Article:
NOTE: Because there is no record indicating which gender Thomas(ine) preferred to be identified with, their pronouns will change throughout the narration of this story depending on which identity they had assumed/been assigned at that point in the story.
According to his own testimony, Thomas Hall was born and named Thomasine around the year 1600 in Newcastle-upon-Tyne, England. Thomasine was raised as a woman. When she turned 12, she was sent to live with her aunt in London, where she still “went clothed in women’s apparel.”
When Thomasine was about 24 years old, her brother was drafted into the English Army, and she decided to go with him. Thomasine cut her hair, put on men’s clothing, and joined the Army as Thomas. Thomas served in the army for a year. When his service was done, he settled in Plymouth, England, at which time he put on women’s clothing and started living as Thomasine again.
Thomasine stayed in England for a few years longer. She made a living by crafting bone lace and doing other needlework, traditional women’s work. Like other lower-class people of her day, Thomasine was interested in the opportunities for a new life in the English colonies of North America. She decided to take her chances in the New World as an indentured servant. In late 1627, she put on men’s clothing and became Thomas before setting out across the Atlantic Ocean.
When Thomas arrived in the colony of Virginia, he went to work for John Tyos on a tiny tobacco plantation in Virginia. At first, Thomas continued to dress and do the work of a man, but at some point, he started to dress as a woman and take on traditional female labor. John Tyos appears to have had no problem with this switch, as he swore to the community at large that Thomasine was female. But other members of the community were less comfortable with the change. There were rumors that Thomasine had had sex with a maid from another household. If Thomasine was male, this act was the crime of fornication, and he would have to stand trial. But if Thomasine was female, there was no crime. Simply accepting Thomasine at her word was not an option.
Three respected married women of the community inspected Thomasine’s body. They decided that Thomasine was definitely a man, but Thomasine’s master John continued to disagree. The situation got more complicated when John Atkins, another member of the community, started to consider buying Thomasine’s contract from John Tyos. John Atkins did not feel comfortable making the purchase unless he was sure of her gender. Without knowing if Thomasine was a man or a woman, he could not be sure what kind of work Thomasine was capable of doing, or what price to pay for her contract. John Atkins appealed to a plantation owner in the community. The plantation owner interviewed Thomasine, who confessed that she had “a piece of flesh growing at the . . . belly as big as the top of his little finger,” but that she “had not the use of the man’s parts.”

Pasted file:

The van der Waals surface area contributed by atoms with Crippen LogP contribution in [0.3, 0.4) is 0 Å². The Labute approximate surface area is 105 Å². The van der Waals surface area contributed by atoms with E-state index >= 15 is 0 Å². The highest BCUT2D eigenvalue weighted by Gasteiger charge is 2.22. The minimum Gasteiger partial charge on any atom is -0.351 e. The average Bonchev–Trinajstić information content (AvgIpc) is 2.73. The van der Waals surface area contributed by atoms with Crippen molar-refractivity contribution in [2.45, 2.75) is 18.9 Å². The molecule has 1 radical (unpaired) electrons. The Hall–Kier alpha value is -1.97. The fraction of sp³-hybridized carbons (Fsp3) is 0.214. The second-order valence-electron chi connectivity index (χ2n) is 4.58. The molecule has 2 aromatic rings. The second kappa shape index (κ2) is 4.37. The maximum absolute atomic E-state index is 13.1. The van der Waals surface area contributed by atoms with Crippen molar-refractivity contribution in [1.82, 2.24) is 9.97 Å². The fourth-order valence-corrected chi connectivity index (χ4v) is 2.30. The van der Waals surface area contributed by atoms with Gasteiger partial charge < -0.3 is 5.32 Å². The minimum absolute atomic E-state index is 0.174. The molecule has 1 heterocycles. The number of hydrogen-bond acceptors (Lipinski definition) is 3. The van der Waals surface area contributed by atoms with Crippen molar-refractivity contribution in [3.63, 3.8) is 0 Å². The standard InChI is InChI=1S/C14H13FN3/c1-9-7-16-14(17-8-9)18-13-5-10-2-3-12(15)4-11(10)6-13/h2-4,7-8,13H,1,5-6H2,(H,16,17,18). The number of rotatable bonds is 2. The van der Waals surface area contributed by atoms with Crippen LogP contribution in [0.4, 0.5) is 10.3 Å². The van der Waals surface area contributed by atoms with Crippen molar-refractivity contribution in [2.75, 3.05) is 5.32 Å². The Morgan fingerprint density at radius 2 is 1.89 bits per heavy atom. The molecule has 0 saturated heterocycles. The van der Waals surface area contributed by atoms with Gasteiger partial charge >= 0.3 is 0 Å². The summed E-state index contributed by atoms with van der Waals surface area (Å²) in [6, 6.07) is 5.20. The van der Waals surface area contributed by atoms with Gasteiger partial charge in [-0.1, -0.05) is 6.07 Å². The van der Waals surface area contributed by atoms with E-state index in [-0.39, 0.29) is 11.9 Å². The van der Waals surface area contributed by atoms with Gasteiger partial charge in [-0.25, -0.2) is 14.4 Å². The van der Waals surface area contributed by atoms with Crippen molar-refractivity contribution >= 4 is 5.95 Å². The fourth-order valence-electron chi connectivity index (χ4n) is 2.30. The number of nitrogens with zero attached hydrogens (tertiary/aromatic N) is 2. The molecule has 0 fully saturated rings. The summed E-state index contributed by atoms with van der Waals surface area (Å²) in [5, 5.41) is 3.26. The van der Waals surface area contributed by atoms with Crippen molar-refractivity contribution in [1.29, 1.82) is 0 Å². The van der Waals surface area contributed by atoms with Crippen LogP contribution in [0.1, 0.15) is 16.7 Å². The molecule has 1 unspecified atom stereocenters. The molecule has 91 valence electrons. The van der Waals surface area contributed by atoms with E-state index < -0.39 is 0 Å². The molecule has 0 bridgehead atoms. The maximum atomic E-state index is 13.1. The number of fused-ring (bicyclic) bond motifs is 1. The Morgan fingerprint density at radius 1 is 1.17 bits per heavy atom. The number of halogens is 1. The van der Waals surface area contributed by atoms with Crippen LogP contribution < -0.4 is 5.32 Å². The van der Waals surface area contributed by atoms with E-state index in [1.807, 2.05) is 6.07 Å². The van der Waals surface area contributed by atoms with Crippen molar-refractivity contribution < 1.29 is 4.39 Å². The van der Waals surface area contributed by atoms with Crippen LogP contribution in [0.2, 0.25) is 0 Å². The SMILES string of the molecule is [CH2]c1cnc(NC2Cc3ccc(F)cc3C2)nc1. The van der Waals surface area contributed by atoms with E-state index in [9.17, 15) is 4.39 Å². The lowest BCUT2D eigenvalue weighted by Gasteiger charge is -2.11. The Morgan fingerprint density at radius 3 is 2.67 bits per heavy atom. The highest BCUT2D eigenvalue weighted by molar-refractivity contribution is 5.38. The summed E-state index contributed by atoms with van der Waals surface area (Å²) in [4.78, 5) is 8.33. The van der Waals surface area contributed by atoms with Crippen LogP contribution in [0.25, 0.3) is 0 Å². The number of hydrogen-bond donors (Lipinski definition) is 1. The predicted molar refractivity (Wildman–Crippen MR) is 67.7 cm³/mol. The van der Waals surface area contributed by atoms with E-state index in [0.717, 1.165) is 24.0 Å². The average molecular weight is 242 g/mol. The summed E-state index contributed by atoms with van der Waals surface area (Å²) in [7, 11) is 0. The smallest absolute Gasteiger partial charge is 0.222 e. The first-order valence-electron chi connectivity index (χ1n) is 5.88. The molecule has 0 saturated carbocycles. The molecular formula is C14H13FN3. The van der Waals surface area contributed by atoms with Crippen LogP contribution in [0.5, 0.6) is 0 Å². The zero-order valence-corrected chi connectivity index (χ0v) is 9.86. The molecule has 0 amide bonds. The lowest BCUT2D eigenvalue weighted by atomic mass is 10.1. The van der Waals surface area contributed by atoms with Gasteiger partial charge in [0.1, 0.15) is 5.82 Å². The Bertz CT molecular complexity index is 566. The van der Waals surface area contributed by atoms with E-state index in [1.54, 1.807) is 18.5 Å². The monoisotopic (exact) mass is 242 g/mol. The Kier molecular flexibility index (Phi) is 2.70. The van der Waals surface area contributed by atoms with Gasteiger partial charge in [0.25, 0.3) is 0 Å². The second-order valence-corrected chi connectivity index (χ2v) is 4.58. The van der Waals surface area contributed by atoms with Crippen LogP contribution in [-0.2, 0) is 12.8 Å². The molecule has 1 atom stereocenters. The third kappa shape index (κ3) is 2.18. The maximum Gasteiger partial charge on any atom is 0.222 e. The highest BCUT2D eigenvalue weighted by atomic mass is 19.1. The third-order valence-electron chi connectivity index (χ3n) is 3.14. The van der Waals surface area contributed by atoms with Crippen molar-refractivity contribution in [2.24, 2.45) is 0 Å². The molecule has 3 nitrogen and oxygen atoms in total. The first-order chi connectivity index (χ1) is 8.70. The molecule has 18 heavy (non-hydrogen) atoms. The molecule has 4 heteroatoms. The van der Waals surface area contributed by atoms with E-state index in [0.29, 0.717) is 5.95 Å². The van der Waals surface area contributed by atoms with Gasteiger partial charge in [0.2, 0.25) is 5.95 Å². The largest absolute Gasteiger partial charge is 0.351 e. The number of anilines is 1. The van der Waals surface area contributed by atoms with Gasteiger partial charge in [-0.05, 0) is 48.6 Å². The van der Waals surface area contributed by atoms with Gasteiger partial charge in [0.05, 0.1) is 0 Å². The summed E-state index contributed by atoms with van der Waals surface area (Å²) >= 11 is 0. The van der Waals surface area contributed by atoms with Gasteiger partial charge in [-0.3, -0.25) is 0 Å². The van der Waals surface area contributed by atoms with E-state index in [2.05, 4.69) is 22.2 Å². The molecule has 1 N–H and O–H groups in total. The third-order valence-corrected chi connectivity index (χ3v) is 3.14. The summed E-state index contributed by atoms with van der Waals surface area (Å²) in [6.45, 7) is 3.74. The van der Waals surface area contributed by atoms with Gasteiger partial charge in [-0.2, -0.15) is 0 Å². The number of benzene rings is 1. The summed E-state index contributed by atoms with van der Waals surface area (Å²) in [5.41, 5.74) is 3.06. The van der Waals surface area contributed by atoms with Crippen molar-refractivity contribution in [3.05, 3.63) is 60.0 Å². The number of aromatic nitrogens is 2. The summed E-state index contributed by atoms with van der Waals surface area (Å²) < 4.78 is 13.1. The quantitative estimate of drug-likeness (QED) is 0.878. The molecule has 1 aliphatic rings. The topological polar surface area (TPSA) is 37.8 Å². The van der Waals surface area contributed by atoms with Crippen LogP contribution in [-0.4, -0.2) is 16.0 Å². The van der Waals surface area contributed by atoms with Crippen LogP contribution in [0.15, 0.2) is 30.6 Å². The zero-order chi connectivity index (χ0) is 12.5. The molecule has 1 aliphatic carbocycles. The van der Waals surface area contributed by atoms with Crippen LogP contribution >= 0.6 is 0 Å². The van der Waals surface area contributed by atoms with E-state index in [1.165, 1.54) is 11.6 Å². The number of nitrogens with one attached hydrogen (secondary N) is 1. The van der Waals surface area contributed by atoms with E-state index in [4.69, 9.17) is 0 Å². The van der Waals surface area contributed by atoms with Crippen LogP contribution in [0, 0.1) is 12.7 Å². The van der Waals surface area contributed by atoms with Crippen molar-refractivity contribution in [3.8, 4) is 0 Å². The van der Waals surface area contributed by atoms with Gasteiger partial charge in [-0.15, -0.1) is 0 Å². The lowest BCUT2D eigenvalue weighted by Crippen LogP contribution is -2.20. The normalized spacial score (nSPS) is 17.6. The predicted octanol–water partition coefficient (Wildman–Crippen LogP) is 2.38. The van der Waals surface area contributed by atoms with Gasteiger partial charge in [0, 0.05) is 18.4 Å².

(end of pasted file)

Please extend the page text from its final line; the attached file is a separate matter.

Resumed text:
This quote reveals that Thomasine was an intersex person, someone born with a combination of men’s and women’s genitalia, but she didn’t have full use of her penis. The plantation owner considered Thomasine’s confession reasonable, and ordered that from then on, Thomasine would wear women’s clothing, signifying her status as a female laborer in the colony. Satisfied with this conclusion, John Atkins purchased Thomasine’s labor contract, and she took up a position in his home as a female laborer.
From that point forward, Thomas(ine) was required to wear the clothing of both sexes: the breeches and shirt of a man with the cap and apron of a woman.
The women who first inspected Thomasine were unhappy with this decision, so they conducted a second examination of her body while she was asleep. Then they invited John Atkins to inspect her, too. During this third examination, Thomasine confessed to having “a piece of a hole,” her first reference to having female anatomy, but her wording implies that, like her penis, her vagina was not fully functional. Atkins and the women searched Thomasine for evidence of a vagina, and when they didn’t find it, they went back to the plantation owner, who reversed his decision and declared Thomas must wear men’s clothing from that point forward. At this point, the entire community was aware of Thomas’s story, and two more men examined Thomas when they came upon him in the road. The men stripped Thomas, pulled out his parts, and decided that Thomas was “a perfect man.” As far as the community was concerned, the question of Thomas’s gender was settled. Now they had to punish Thomas for the crime of pretending to be a woman and upsetting the whole community.
This is how Thomas Hall found himself standing before the Quarter Court of Virginia in 1629, sharing a gender-defying life story that upset all of colonial Virginia’s understandings of the roles of men and women. After listening to Thomas’s story, the governor handed down an extraordinary verdict. Thomas(ine) was declared to be both a man and a woman. From that point forward, Thomas(ine) was required to wear the clothing of both sexes: the breeches and shirt of a man with the cap and apron of a woman. This was so “all the Inhabitants there may take notice” of Thomas(ine)’s unusual status, and no one could ever be caught unaware again.
This verdict was not a victory for anyone. The new clothing robbed Thomas(ine) of the chance of ever again blending in with colonial society. And while this could be interpreted as the punishment the community wanted, the court did not clear up any of the questions they had about what work Thomas(ine) could do going forward. At this point, Thomas(ine) drops out of the official records, and there is no information on how their story ended. But it serves as a fascinating case study for how sex, gender, and identity were expressed and policed in the English colonies.